In the last couple weeks, millions of American women (and men) were triggered by the heartbreaking and contentious confirmation hearings for Judge Brett Kavanaugh after Dr. Christine Blasey-Ford testified before the Senate Judiciary Committee identifying Judge Kavanaugh as the perpetrator of a sexual assault when she was 15.
Regardless of which side of the political aisle you subscribe to, it was brutal. Only someone lucky enough to be living in a remote cave on a deserted island doesn't know what occurred so there is little need for elaboration. In short, there was one day of testimony in which no witnesses or in depth investigation allowed, the vote was rushed through and Judge Brett Kavanaugh is now a United States Supreme Court Judge.
Meanwhile back in Tennessee, several days before the vote, Democratic Candidate for Senate, Phil Bredesen, announced he would have supported Kavanaugh's confirmation. While many progressives weren't surprised, others were shocked and puzzled why he would not choose to acknowledge Dr. Ford and all the women across the country who were watching this pivotal vote, a vote that put a man on the Supreme Court- for a lifetime--who indeed very well may have committed a sexual crime. Women throughout the state were crushed that Bredesen didn't at least say: "I don't know or I need more more information." Anything but full on, 'yes.'
Compounding the outrage, Bredesen's wife Andrea Conte is the face most Tennesseans think of when we hear "victim's advocate." Andrea Conte has done more for women and families who are victim's of violence than can be articulated in this essay. She is the poster woman of championing the voices of those who are often silenced. Shortly after it was announced, there was a collective gasp as if the wheels on the support bus were becoming unhinged at high speed.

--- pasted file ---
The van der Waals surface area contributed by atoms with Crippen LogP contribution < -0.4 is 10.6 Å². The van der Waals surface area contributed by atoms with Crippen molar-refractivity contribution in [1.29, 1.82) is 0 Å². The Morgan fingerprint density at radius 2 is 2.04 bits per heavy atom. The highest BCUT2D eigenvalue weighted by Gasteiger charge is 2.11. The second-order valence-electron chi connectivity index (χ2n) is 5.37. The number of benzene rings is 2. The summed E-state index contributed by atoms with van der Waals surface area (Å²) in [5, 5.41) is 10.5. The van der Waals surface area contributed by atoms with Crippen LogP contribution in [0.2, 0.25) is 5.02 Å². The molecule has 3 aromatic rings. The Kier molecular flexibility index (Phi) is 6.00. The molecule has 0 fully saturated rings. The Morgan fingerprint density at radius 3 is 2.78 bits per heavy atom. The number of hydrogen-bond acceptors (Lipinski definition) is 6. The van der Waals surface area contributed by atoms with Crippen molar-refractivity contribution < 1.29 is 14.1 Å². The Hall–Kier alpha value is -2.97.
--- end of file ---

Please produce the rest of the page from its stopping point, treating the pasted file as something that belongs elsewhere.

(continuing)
Along with those outraged by Bredesen's pledging support for Brett Kavanaugh, I felt ill at the news once his confirmation to the Supreme Court was announced. To soften the blow I decided to tune into Saturday Night Live for some laughs. While the opening segment was funny, the levity was short lived as I watched ad after slanderous campaign ad for Marsha Blackburn in between skits. It was horrifying. The ads were vile and while badly produced were grossly potent for the unthinking.
The woman who ignited the opiod crisis by co-sponsoring a law which weakened DEA enforcement efforts against drug distribution companies--who were supplying corrupt doctors and pharmacists who peddled narcotics to the black market--was on the attack. Pandering to all things Trump, including hateful anti-immigration policies and promoting building "the wall" to keep out Mexican people, this is Marsha Blackburn. Blackburn is 'Trump's girl' and if Tennesseans want Trump on estrogen, Marsha is definitely the girl.
A dear friend of mine recently told me she refused to vote from a place 'of fear’ as justification for not voting for Bredesen. And like several I've heard, considering voting for no one. And I understand. One should feel empowered and inspired by their decision.
For those who want to feel radical, burn the house down and make a point about having a candidate that stands up for women and minorities and cares about the poor, yes I get it. I so understand. For those who are armored up and ready for Marsha Blackburn and the darkness that surrounds and supports her, go for it. But I question whether or not anyone is ready for the level of deviance, division and subterfuge that Ms. Blackburn has shown she is capable of.
This Senate race is a challenging decision for everyone. I have just never had success voting 'against' something and know the frustration of feeling as though you must vote for the 'least worst'. Everyone must vote for who and what makes them feel good, empowered and hopeful.
And while my friend is wary of Blackburn, she's so disillusioned with Bredesen pledging his support for Kavenaugh, she will no longer support Bredesen. And she's not alone.
To that I say, absolutely don’t make a decision out of fear. But what about making a decision based on possibility? For me that is my only choice. I am holding my breath and voting for Phil Bredesen because he’s the best we have until some younger, more committed progressive values, imaginative, and a little less encumbered and politically entrenched politician (hopefully a woman) comes along.
Beyond ‘fear’ for me, I am leaning towards Bredesen because of some of his fellow members. He will be surrounded by--and possibly influenced by--the likes of Cory Booker, Kamala Harris, Dick Durbin, Amy Klobuchar, Sheldon Whitehouse and many others.
The company he will keep is the bright light of his winning. Hopefully every day, he will be challenged by his fellow Senators--including some strong women-- who are truly Democrats, and true progressives. Will he listen to them? We can only hope.
I've been wrong a lot, so what do I know? Not more than you. Vote 'for' what feel's right and for the person you are prepared to live with.